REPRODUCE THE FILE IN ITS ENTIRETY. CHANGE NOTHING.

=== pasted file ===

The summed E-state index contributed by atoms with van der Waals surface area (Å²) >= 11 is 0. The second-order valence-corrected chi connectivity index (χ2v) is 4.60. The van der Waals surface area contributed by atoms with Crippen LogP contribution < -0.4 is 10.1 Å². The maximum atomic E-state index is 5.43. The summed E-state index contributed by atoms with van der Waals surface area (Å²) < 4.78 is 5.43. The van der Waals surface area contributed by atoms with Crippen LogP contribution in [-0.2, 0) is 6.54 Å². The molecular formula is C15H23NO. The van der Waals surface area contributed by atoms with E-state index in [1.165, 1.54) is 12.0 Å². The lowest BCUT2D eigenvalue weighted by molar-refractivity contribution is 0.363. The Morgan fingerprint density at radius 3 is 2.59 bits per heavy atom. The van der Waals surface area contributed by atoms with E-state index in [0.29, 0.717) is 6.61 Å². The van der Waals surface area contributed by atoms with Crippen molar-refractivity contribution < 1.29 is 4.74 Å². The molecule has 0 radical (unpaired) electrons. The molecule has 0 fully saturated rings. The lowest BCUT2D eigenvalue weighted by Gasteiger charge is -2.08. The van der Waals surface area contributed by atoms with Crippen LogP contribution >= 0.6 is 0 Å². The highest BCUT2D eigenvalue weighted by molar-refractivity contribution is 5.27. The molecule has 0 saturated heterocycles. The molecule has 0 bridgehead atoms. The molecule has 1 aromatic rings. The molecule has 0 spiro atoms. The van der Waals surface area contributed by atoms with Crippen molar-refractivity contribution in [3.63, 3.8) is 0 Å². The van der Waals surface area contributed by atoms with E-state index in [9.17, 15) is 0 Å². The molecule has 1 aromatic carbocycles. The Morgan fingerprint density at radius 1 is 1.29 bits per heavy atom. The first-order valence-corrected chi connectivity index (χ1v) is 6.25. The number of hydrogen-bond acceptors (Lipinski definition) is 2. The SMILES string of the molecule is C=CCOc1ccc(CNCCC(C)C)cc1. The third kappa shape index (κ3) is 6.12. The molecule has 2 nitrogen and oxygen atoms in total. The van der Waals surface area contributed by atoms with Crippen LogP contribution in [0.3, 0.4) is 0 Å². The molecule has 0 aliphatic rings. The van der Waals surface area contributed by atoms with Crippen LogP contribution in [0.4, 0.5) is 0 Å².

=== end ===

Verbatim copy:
The summed E-state index contributed by atoms with van der Waals surface area (Å²) >= 11 is 0. The second-order valence-corrected chi connectivity index (χ2v) is 4.60. The van der Waals surface area contributed by atoms with Crippen LogP contribution < -0.4 is 10.1 Å². The maximum atomic E-state index is 5.43. The summed E-state index contributed by atoms with van der Waals surface area (Å²) < 4.78 is 5.43. The van der Waals surface area contributed by atoms with Crippen LogP contribution in [-0.2, 0) is 6.54 Å². The molecular formula is C15H23NO. The van der Waals surface area contributed by atoms with E-state index in [1.165, 1.54) is 12.0 Å². The lowest BCUT2D eigenvalue weighted by molar-refractivity contribution is 0.363. The Morgan fingerprint density at radius 3 is 2.59 bits per heavy atom. The van der Waals surface area contributed by atoms with E-state index in [0.29, 0.717) is 6.61 Å². The van der Waals surface area contributed by atoms with Crippen molar-refractivity contribution < 1.29 is 4.74 Å². The molecule has 0 radical (unpaired) electrons. The molecule has 0 fully saturated rings. The lowest BCUT2D eigenvalue weighted by Gasteiger charge is -2.08. The van der Waals surface area contributed by atoms with Crippen LogP contribution >= 0.6 is 0 Å². The highest BCUT2D eigenvalue weighted by molar-refractivity contribution is 5.27. The molecule has 0 saturated heterocycles. The molecule has 0 bridgehead atoms. The molecule has 1 aromatic rings. The molecule has 0 spiro atoms. The van der Waals surface area contributed by atoms with Crippen molar-refractivity contribution in [3.63, 3.8) is 0 Å². The van der Waals surface area contributed by atoms with E-state index in [9.17, 15) is 0 Å². The molecule has 1 aromatic carbocycles. The Morgan fingerprint density at radius 1 is 1.29 bits per heavy atom. The first-order valence-corrected chi connectivity index (χ1v) is 6.25. The number of hydrogen-bond acceptors (Lipinski definition) is 2. The SMILES string of the molecule is C=CCOc1ccc(CNCCC(C)C)cc1. The third kappa shape index (κ3) is 6.12. The molecule has 2 nitrogen and oxygen atoms in total. The van der Waals surface area contributed by atoms with Crippen LogP contribution in [0.3, 0.4) is 0 Å². The molecule has 0 aliphatic rings. The van der Waals surface area contributed by atoms with Crippen LogP contribution in [0.4, 0.5) is 0 Å².